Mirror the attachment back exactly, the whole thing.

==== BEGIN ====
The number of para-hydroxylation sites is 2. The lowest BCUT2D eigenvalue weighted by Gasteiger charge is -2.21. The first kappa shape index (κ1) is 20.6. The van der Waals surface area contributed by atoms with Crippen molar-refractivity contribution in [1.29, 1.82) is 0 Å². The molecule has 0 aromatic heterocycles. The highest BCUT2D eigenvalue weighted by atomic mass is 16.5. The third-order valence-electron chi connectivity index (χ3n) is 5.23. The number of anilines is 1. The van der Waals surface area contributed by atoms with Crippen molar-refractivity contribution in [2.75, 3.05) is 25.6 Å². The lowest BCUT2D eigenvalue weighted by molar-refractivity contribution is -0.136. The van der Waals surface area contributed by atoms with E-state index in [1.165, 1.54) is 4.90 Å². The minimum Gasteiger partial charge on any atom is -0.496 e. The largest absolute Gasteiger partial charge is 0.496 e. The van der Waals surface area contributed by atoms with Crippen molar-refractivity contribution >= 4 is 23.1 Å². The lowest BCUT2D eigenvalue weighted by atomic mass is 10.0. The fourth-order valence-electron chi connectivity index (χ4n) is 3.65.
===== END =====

The number of para-hydroxylation sites is 2. The lowest BCUT2D eigenvalue weighted by Gasteiger charge is -2.21. The first kappa shape index (κ1) is 20.6. The van der Waals surface area contributed by atoms with Crippen molar-refractivity contribution in [1.29, 1.82) is 0 Å². The molecule has 0 aromatic heterocycles. The highest BCUT2D eigenvalue weighted by atomic mass is 16.5. The third-order valence-electron chi connectivity index (χ3n) is 5.23. The number of anilines is 1. The van der Waals surface area contributed by atoms with Crippen molar-refractivity contribution in [2.75, 3.05) is 25.6 Å². The lowest BCUT2D eigenvalue weighted by molar-refractivity contribution is -0.136. The van der Waals surface area contributed by atoms with E-state index in [1.165, 1.54) is 4.90 Å². The minimum Gasteiger partial charge on any atom is -0.496 e. The largest absolute Gasteiger partial charge is 0.496 e. The van der Waals surface area contributed by atoms with Crippen molar-refractivity contribution >= 4 is 23.1 Å². The lowest BCUT2D eigenvalue weighted by atomic mass is 10.0. The fourth-order valence-electron chi connectivity index (χ4n) is 3.65.